The inv dup(15) or idic(15) syndrome: a clinically recognisable neurogenetic disorder.
ABSTRACT The chromosome region 15q11q13 is known for its instability, and many rearrangements may occur in this imprinted segment: deletions associated either with Angelman syndrome (AS) or with Prader-Willi syndrome (PWS), according to parental origin; translocations; inversions; and supernumerary marker chromosomes formed by the inverted duplication of proximal chromosome 15. Inv dup(15) constitute the most common of the heterogeneous group of the extra structurally abnormal chromosomes, and their presence results in tetrasomy 15p and partial tetrasomy 15q. Inv dup(15), containing the Prader-Willi/Angelman syndrome region, are associated with altered behaviour, developmental delay/mental retardation, and seizures/epilepsy. Clinicians should suspect this syndrome in any infant/child with early central hypotonia, minor dysmorphic features, developmental delay, autism or autistic-like behaviour, and who subsequently develops hard to control seizures/epilepsy. Diagnosis is confirmed by standard cytogenetic techniques and FISH analysis. Although, about 100 cases have been reported to date, limited data are available on the natural history. To obtain better information on diagnosis and outcome in a clinical setting, we reviewed the available literature on clinical and behavioural phenotype of inv dup(15) syndrome.
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ABSTRACT: Autism spectrum disorder (ASD) is a neurodevelopmental disorder characterized by a number of behavioral and social features. Although the etiology of most cases of ASD is idiopathic, a significant number of cases can be attributed to genetic causes, such as chromosome 15q duplications [dup(15q)]. Recent neuropathological investigations have provided evidence for distinct patterns of heterotopias and dysplasias in ASD and subjects with both ASD and dup(15q). Individuals with ASD characteristically have hearing difficulties and we have previously demonstrated significant and consistent hypoplasia in a number of auditory brainstem nuclei in subjects with ASD. Herein, we compare results from a morphometric investigation of auditory brainstem nuclei in subjects with ASD, dup(15q) and controls. Our observations in subjects with ASD support our previous reports. However, in subjects with dup(15q), we find significantly fewer neurons and in many nuclei, neurons were significantly smaller than in ASD subjects. Finally, we find a notably higher incidence of ectopic neurons in dup(15q). These results suggest that in the brainstem, these neuropathological conditions may evolve from some of the same developmental errors but are distinguished on microscopic features. Copyright © 2014 IBRO. Published by Elsevier Ltd. All rights reserved.Neuroscience 12/2014; 286. DOI:10.1016/j.neuroscience.2014.11.033 · 3.33 Impact Factor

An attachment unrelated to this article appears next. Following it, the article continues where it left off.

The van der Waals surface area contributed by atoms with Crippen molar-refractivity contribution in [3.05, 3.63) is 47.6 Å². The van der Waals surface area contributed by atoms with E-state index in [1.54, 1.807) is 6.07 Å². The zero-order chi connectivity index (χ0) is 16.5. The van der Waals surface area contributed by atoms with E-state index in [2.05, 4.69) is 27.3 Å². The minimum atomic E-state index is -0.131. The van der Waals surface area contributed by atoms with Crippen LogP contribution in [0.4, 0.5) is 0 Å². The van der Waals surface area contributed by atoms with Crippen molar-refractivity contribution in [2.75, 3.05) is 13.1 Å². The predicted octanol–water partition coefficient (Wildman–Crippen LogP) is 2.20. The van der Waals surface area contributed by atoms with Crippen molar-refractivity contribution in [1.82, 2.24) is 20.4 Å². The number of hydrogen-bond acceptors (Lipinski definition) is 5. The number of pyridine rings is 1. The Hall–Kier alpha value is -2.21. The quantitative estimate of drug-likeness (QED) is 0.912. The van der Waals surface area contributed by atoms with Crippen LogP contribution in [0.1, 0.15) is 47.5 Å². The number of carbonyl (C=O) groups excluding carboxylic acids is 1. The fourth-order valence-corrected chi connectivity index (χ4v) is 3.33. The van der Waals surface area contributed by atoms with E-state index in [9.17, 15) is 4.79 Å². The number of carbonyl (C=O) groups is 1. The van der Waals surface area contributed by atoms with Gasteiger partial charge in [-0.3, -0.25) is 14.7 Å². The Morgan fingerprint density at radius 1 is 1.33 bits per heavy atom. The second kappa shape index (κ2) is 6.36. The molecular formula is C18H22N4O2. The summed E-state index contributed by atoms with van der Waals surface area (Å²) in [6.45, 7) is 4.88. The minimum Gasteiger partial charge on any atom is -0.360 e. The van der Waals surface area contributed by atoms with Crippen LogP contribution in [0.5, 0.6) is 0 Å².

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ABSTRACT: The main reason for the current lack of effective treatments for the core symptoms of autism is our limited understanding of the biological mechanisms underlying this heterogeneous group of disorders. A primary value of genetic research is enhancing our insight into the biology of autism through the study of identified autism risk genes. In the current review we discuss (1) the genes and loci that are associated with autism, (2) how these provide us with essential cues as to what neurobiological mechanisms may be involved, and (3) how these mechanisms may be used as targets for novel treatments. Next, we provide an overview of currently ongoing clinical trials registered at clinicaltrials.gov with a variety of compounds. Finally, we review current approaches used to translate knowledge derived from gene discovery into novel pharmaceutical compounds and discuss their pitfalls and problems. An increasing number of genetic variants associated with autism have been identified. This will generate new ideas about the biological mechanisms involved in autism, which in turn may provide new leads for the development of novel pharmaceutical compounds. To optimize this pipeline of drug discovery, large-scale international collaborations are needed for gene discovery, functional validation of risk genes, and improvement of clinical outcome measures and clinical trial methodology in autism.Psychopharmacology 11/2013; DOI:10.1007/s00213-013-3334-z · 3.99 Impact Factor